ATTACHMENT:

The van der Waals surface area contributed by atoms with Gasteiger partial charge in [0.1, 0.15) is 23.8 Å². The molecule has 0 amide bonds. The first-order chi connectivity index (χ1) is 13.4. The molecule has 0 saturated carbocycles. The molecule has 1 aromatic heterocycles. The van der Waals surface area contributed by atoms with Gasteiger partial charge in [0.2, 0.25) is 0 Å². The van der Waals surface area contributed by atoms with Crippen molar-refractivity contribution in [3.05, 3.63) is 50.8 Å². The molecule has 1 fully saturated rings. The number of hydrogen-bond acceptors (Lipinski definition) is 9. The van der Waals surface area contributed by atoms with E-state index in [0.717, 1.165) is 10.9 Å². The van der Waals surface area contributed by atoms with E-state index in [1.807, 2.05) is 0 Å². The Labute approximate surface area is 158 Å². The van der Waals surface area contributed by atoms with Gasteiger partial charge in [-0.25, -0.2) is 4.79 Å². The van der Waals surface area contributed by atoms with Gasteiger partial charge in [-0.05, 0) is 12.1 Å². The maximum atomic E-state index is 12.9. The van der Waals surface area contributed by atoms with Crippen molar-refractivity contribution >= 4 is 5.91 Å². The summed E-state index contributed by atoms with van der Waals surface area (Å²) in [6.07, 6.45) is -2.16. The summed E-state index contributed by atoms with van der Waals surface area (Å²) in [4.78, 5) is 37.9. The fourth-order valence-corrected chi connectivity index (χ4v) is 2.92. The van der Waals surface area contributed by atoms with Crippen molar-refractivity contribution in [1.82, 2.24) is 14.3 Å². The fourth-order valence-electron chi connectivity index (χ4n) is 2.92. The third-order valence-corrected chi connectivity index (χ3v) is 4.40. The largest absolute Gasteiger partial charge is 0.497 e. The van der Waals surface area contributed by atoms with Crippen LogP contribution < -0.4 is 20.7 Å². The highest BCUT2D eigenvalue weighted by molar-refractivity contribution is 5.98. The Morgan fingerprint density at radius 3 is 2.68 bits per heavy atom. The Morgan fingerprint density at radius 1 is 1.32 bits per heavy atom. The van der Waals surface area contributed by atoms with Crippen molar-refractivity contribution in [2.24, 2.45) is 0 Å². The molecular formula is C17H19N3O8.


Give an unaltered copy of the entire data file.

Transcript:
The van der Waals surface area contributed by atoms with Gasteiger partial charge in [0.1, 0.15) is 23.8 Å². The molecule has 0 amide bonds. The first-order chi connectivity index (χ1) is 13.4. The molecule has 0 saturated carbocycles. The molecule has 1 aromatic heterocycles. The van der Waals surface area contributed by atoms with Gasteiger partial charge in [0.2, 0.25) is 0 Å². The van der Waals surface area contributed by atoms with Crippen molar-refractivity contribution in [3.05, 3.63) is 50.8 Å². The molecule has 1 fully saturated rings. The number of hydrogen-bond acceptors (Lipinski definition) is 9. The van der Waals surface area contributed by atoms with E-state index in [0.717, 1.165) is 10.9 Å². The van der Waals surface area contributed by atoms with E-state index in [1.807, 2.05) is 0 Å². The Labute approximate surface area is 158 Å². The van der Waals surface area contributed by atoms with Gasteiger partial charge in [-0.25, -0.2) is 4.79 Å². The van der Waals surface area contributed by atoms with Gasteiger partial charge in [-0.05, 0) is 12.1 Å². The maximum atomic E-state index is 12.9. The van der Waals surface area contributed by atoms with Crippen molar-refractivity contribution >= 4 is 5.91 Å². The summed E-state index contributed by atoms with van der Waals surface area (Å²) in [6.07, 6.45) is -2.16. The summed E-state index contributed by atoms with van der Waals surface area (Å²) in [4.78, 5) is 37.9. The fourth-order valence-corrected chi connectivity index (χ4v) is 2.92. The van der Waals surface area contributed by atoms with Crippen molar-refractivity contribution in [1.82, 2.24) is 14.3 Å². The fourth-order valence-electron chi connectivity index (χ4n) is 2.92. The third-order valence-corrected chi connectivity index (χ3v) is 4.40. The largest absolute Gasteiger partial charge is 0.497 e. The van der Waals surface area contributed by atoms with Crippen LogP contribution < -0.4 is 20.7 Å². The highest BCUT2D eigenvalue weighted by molar-refractivity contribution is 5.98. The Morgan fingerprint density at radius 3 is 2.68 bits per heavy atom. The Morgan fingerprint density at radius 1 is 1.32 bits per heavy atom. The van der Waals surface area contributed by atoms with Crippen molar-refractivity contribution in [2.24, 2.45) is 0 Å². The molecular formula is C17H19N3O8.